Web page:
Natural gas liquids
Propane is a natural gas liquid, or NGL. NGLs are hydrocarbons. They’re in the same family of molecules as natural gas and crude oil. Other NGLs include ethane, butane, and pentane. In particular, propane and ethane are both important feedstock for chemical plants. However, around 5% of all US homes also use propane as a heating fuel. So, it’s important for investors to monitor propane prices.
Propane prices and inventories
The price of propane depends on inventory. In turn, it depends on the severity of the winter. Last winter, propane prices spiked as inventories in certain regions that desperately needed it experienced a propane shortage due to severe cold and a lack of transportation.
Last week, residential propane prices averaged ~$2.36 per gallon. This was ~$0.01 per gallon lower than the week before. It’s ~$1.28 per gallon less than the price in the same period last year.
Propane prices affect propane distributors like Ferrellgas Partners (FGP), Suburban Propane (SPH), AmeriGas (APU), and NGL Partners (NGL). Most of these companies are part of the First Trust North American Energy Infrastructure Fund (EMLP). They account for ~3.5% of the ETF. Only NGL however, is part of the Alerian MLP ETF (AMLP)—an ETF that consists of the top 25 US MLPs (master limited partnerships).
So far this winter, prices are lower and also steadier. They’re closer to ~$2.40 per gallon. This is mainly because of the comfortable inventory position in propane. You can see this in the above chart.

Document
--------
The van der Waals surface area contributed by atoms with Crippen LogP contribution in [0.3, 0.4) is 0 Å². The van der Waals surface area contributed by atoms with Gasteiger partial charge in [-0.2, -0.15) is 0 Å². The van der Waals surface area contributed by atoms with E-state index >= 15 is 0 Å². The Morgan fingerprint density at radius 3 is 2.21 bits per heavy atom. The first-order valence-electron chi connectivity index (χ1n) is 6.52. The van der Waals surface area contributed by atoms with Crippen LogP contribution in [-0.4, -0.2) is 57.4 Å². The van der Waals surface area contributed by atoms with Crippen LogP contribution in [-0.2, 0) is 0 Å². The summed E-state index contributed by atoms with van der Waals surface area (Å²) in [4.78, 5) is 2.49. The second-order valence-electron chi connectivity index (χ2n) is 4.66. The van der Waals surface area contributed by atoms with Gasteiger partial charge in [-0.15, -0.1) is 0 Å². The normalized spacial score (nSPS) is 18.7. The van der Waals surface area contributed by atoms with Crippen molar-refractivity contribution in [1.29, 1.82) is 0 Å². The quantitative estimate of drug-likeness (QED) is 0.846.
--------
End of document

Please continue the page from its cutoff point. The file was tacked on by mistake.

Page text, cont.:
In the week ending February 13, US propane inventories decreased by 3.5 million barrels, or MMbbls, to 61.5 MMbbls. As of this date, propane inventories were 34.8 MMbbls greater, or ~130% higher, than they were in the same period last year.
Gulf Coast inventories decreased by 2.1 MMbbls. East Coast inventories decreased by 0.3 MMbbls. Rocky Mountain, or West Coast, inventories and Midwest inventories decreased by 0.1 MMbbls and one MMbbls, respectively.
Outlook for propane demand and prices
In its February STEO (Short-Term Energy Outlook), the EIA (U.S. Energy Information Administration) expects households in the Midwest will spend 35% less on propane this winter—compared to last winter. This is a result of prices being 27% lower than last winter.
The EIA expects households in the Northeast will spend 23% less because prices are 17% lower than they were last winter.